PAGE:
You Don't Make it to the Top by Yourself

When it comes to leadership, one of the things we underestimate is the value of friendship. If that first lines causes you to cringe with thoughts of, “Here comes the soft stuff,” perhaps you are the very one who needs to read this. Why? Because chances are you are lonely.

Yesterday while having a discussion with one of my daughters I reminded her that a person can be lonely without being alone. Some of the most isolated people I know are surrounded by people. The problem is, it’s either the wrong people, or they have chosen to detach themselves from the right ones. You know, the whole, “It’s lonely at the top,” deal … often a mask for arrogance.

The opposite is also true. You can be alone and not be lonely. Great leaders find camaraderie with their principles, their faith, and occasionally a trusted friend who is like-minded.

Loneliness is a choice — So is friendship.

As you begin a new week, may I encourage you to pay attention to your team, your family, your friends.

I have a friend who continually reminds me, “Your friends determine the quality and direction of your life.” He is right. We should choose our friends carefully.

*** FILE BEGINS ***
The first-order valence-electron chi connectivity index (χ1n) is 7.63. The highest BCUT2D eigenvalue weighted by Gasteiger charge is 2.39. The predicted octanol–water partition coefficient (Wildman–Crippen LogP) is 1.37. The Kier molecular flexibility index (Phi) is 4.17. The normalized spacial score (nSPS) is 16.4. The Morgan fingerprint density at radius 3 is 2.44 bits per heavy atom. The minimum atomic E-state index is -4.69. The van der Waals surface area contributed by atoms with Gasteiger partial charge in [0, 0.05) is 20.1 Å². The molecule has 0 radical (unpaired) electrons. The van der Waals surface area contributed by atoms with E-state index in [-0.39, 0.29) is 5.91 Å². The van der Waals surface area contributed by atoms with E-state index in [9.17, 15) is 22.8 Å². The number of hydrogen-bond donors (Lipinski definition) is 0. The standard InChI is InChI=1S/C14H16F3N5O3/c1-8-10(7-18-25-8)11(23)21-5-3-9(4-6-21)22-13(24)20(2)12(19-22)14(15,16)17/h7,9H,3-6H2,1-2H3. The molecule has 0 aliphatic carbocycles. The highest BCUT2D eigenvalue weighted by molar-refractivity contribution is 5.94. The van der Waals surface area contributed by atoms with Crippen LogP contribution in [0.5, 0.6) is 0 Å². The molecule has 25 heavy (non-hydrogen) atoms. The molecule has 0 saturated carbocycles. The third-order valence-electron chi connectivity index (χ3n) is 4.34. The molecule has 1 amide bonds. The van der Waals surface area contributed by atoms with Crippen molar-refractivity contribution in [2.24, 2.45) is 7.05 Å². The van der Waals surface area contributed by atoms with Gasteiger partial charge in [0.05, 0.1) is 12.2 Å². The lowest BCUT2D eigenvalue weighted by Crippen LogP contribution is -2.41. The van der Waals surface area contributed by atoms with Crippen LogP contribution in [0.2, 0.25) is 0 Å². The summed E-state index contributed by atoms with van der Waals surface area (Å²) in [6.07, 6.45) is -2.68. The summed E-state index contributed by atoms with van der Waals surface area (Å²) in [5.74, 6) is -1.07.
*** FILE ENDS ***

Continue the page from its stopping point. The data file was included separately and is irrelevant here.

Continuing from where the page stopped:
This week, maybe we ought to go into it trying to improve the quality and direction of our friends’ lives. It is what great leaders do … the ones who are not lonely at the top. The ones who realize, you don’t make it to the top by yourself.

Leadership Begins at Home,

Randy

Do you think it has to be lonely

at the top?

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Coach Brown

7 years ago

If anyone wants to find the validity of one’s leadership quality, do not ask for a personal resume’, The best resume’ of genuine leadership is found in interviewing those he or she leads. How will they respond when they realize he or she is being considered for another position of responsibility? Will they be glad or sad he or she is leaving?

randygravitt

7 years ago

So true Coach. Thanks!

Scott Benton

7 years ago

I believe it is true that friendship is important with the people that we lead such as the supervisors that work for me. But, when it comes to the guys in the trenches, that friendship can open the door a perception of special treatment, I believe that is where building mutual respect comes into play. Let them know what is expected of them, give them not only responsibility but authority to make decisions, and support and teach them when they make mistakes. Being positive and rewarding great performance as well as giving them a nudge when they get off course.

randygravitt

7 years ago

Interesting perspective, Scott. Thanks for the great comment!

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